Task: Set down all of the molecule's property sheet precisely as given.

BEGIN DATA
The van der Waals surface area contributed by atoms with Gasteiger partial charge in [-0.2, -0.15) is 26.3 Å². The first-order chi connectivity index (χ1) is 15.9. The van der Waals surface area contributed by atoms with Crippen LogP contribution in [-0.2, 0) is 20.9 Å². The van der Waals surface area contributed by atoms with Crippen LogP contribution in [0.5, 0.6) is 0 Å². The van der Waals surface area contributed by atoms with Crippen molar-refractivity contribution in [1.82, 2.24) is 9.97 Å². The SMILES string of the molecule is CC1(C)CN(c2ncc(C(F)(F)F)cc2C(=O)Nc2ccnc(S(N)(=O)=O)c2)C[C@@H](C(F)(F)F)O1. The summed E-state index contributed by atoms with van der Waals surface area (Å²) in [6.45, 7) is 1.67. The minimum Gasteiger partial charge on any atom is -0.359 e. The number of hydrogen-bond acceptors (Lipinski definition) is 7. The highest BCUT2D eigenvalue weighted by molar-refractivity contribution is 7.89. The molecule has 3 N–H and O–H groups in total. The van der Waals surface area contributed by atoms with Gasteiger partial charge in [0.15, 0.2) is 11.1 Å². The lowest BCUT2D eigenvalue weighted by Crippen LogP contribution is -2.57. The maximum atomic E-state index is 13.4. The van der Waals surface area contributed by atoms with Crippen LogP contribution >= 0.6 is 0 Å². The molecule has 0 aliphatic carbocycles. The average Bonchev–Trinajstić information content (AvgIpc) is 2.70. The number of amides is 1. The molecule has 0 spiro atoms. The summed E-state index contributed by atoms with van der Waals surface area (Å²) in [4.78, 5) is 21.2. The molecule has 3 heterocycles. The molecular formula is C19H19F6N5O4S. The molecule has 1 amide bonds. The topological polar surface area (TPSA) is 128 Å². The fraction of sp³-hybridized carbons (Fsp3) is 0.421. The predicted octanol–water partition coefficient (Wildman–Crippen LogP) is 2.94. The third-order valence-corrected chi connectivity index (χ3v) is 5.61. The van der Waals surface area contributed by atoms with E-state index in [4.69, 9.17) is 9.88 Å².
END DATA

The van der Waals surface area contributed by atoms with Gasteiger partial charge in [-0.2, -0.15) is 26.3 Å². The first-order chi connectivity index (χ1) is 15.9. The van der Waals surface area contributed by atoms with Crippen LogP contribution in [-0.2, 0) is 20.9 Å². The van der Waals surface area contributed by atoms with Crippen LogP contribution in [0.5, 0.6) is 0 Å². The van der Waals surface area contributed by atoms with Crippen molar-refractivity contribution in [1.82, 2.24) is 9.97 Å². The SMILES string of the molecule is CC1(C)CN(c2ncc(C(F)(F)F)cc2C(=O)Nc2ccnc(S(N)(=O)=O)c2)C[C@@H](C(F)(F)F)O1. The summed E-state index contributed by atoms with van der Waals surface area (Å²) in [6.45, 7) is 1.67. The minimum Gasteiger partial charge on any atom is -0.359 e. The number of hydrogen-bond acceptors (Lipinski definition) is 7. The highest BCUT2D eigenvalue weighted by molar-refractivity contribution is 7.89. The molecule has 3 N–H and O–H groups in total. The van der Waals surface area contributed by atoms with Gasteiger partial charge in [0.15, 0.2) is 11.1 Å². The lowest BCUT2D eigenvalue weighted by Crippen LogP contribution is -2.57. The maximum atomic E-state index is 13.4. The van der Waals surface area contributed by atoms with Crippen LogP contribution >= 0.6 is 0 Å². The molecule has 0 aliphatic carbocycles. The average Bonchev–Trinajstić information content (AvgIpc) is 2.70. The number of amides is 1. The molecule has 0 spiro atoms. The summed E-state index contributed by atoms with van der Waals surface area (Å²) in [4.78, 5) is 21.2. The molecule has 3 heterocycles. The molecular formula is C19H19F6N5O4S. The molecule has 1 amide bonds. The topological polar surface area (TPSA) is 128 Å². The fraction of sp³-hybridized carbons (Fsp3) is 0.421. The predicted octanol–water partition coefficient (Wildman–Crippen LogP) is 2.94. The third-order valence-corrected chi connectivity index (χ3v) is 5.61. The van der Waals surface area contributed by atoms with E-state index in [4.69, 9.17) is 9.88 Å².